Former biotechnology unicorn Intarcia Therapeutics is getting a new life less than a month before a panel of Food and Drug Administration advisers could decide the fate of the diabetes treatment it’s spent more than a decade trying to develop.
A private company called i2o Therapeutics, founded in 2019, announced this week it acquired Intarcia’s assets, among them the biotech’s diabetes drug-eluting implant and the technology on which it was built. That treatment, called ITCA 650, helped Intarcia raise more than $1 billion in private financing.
The Boston-based startup also named Kurt Graves, Intarcia’s longtime leader, as its chairman and CEO alongside a $46 million Series A round to advance its research.
I2o’s goal is to provide “innovative drug delivery solutions that are needed to raise standards of care,” Graves said in a statement.
Founded in 1995 as BioMedicines Inc., Intarcia was once valued at nearly $5 billion, drawing backers such as RA Capital Management, Venrock and the Bill and Melinda Gates Foundation to fund a technology that can steadily deliver a precise amount of a drug into the body.
That technology, an implantable device dubbed “Medici,” is a matchstick-sized pump that can hold enough medication to treat a patient for up to one year. The key prospect to emerge from that work, ITCA 650, slowly pumps out the diabetes medication exenatide, an early entrant of a now widely known class of diabetes treatments known as GLP-1 agonists. Newer versions, like Novo Nordisk’s Wegovy and Eli Lilly’s Mounjaro, have surged in popularity due to their more potent weight-loss effects.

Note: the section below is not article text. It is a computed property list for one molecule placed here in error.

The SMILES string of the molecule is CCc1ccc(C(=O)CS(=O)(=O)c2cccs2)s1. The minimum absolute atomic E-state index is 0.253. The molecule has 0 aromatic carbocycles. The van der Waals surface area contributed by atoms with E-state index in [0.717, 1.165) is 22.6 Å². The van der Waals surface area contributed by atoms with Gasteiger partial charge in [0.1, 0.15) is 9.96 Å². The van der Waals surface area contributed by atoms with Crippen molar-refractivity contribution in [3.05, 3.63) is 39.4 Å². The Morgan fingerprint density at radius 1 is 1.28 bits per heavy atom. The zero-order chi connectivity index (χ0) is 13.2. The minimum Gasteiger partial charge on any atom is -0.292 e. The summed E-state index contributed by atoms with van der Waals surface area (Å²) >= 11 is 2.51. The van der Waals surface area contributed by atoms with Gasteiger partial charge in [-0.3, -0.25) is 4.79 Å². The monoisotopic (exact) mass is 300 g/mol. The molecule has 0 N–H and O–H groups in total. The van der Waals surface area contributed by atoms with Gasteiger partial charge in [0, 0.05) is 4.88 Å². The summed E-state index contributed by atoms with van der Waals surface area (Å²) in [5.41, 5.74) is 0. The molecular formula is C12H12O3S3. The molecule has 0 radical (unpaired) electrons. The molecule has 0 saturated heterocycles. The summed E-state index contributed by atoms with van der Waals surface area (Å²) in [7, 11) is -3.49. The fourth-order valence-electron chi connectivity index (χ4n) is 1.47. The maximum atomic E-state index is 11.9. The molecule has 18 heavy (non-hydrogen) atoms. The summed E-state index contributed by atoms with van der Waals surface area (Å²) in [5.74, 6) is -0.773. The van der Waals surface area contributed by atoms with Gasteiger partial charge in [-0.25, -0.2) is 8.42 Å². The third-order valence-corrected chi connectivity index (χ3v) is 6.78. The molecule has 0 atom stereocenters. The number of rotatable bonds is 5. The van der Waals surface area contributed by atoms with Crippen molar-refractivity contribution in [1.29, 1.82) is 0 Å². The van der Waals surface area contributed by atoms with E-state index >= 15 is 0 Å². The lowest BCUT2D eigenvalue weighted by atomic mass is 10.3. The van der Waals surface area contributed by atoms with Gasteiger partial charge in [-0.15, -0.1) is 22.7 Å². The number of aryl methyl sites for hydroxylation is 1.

Intarcia’s medicine showed promise in clinical testing, but the company hit roadblocks on its way to a potential FDA approval. Regulators cited safety concerns, such as acute kidney injury, in rejecting the company's application in 2017. The FDA then turned back another request in 2020.
Intarcia tried a third time, ultimately convincing regulators to hold a public advisory committee meeting on Sept. 21 to argue its case.
Graves will once again lead that charge, this time as the head of i2o. In submitted comment to the FDA ahead of the meeting, Graves argued that side effects observed in testing of Wegovy disprove regulators' assertion that Intarcia's product is "the only GLP-1 product to show a small numeric imbalance” of serious acute kidney injury in a controlled clinical trial.
I2o separately signed a four-year research and licensing deal with the Harvard University lab of co-founder Samir Mitragotri.